With all that in mind, I have decided that a change is required - for both of us. The past two nights I have laid the table as usual with the cloth napkins, even flowers from the garden. Last night I rustled up a what's-left-in-the-fridge quiche which was a reasonable success for Michael. We clinked our glasses -water and apple juice - and made an event of it, reminiscent of the many fine meals we ate together in the past.

But the major change was ridding the table of the distracting newspaper and keeping the computer firmly shut. To ease the quiet and the loneliness I put on a classical cd from our collection. I've tried more modern music at mealtime but it only unsettles me and feeds my restlessness. Last night it was a Beethoven compilation I haven't listened to in years. The night before, Vivaldi. The effect for me was an instant relaxation of my usual mealtime jitters. I found myself eating more slowly and listening intently to the piano trills or the violin crescendos, anticipating the notes that used to be so familiar to me. It was Michael's reaction, however, that captivated me. He has never really been a fan of classical music so it was fascinating to observe that, not only did he eat with more focus and fluidity, but at one point I looked up and saw him conducting with his fork, obviously enjoying the music.

I've dug out all our classical cds and will play a new one each night that we eat without company. Tomorrow night Mr. Smetana will pay us a visit. Why didn't I think of this sooner?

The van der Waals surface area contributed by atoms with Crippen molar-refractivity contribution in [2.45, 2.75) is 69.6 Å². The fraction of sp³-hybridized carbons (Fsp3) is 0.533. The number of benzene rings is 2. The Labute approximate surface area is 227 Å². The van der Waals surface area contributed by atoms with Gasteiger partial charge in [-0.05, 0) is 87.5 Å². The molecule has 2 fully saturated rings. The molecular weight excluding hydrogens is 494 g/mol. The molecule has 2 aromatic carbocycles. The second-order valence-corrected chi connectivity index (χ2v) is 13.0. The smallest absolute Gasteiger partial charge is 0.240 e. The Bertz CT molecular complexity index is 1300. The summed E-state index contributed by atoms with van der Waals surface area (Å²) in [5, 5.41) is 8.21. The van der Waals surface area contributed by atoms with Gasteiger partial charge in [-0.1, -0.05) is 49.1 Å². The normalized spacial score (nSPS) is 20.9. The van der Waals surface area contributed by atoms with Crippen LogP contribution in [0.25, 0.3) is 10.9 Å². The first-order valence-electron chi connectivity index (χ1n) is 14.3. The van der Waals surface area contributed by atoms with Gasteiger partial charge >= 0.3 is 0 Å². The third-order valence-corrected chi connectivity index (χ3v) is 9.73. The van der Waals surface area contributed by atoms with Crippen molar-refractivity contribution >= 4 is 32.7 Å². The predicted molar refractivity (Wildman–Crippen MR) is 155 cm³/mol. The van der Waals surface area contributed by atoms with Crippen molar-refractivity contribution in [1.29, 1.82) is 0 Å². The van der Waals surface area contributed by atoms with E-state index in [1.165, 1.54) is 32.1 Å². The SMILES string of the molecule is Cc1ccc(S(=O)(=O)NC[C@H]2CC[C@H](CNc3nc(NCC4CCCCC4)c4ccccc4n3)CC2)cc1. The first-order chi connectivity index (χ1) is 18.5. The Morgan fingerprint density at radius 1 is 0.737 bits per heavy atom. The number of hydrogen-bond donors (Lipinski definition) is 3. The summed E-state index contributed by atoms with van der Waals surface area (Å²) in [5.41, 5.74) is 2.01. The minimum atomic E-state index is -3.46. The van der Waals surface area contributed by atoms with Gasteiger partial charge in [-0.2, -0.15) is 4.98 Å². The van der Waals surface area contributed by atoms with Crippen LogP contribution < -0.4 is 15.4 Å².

“We, verily, have made music as a ladder for your souls…” –Abdu’l-Baha

*Portrait of Ludvig van Beethoven, Joseph Karl Stieler, 1819 or 1820

Saturday, June 22, 2013

Good Grief

Every morning she looks down upon his sleeping face and wonders what the day will bring. Will calmness prevail? Will he develop some odd notion that must be relentlessly pursued without really knowing what it is, while she hovers over him trying to decipher the puzzle, trying to keep him from harm, trying to divert him if necessary? Will he exhibit a new and frightening symptom leaving her to guess whether medical assistance is required, whether to rush into action? Will the fact that she cannot waken him from a troubling slumber and erratic breathing mean something more than just another oddity of his disease?

These are concerns that sit upon her shoulders every moment of her day. There is little escape except for the few hours a week that she can leave him in the care of another. But even that means being tied to the cell phone just in case, being poised at all times to rush home.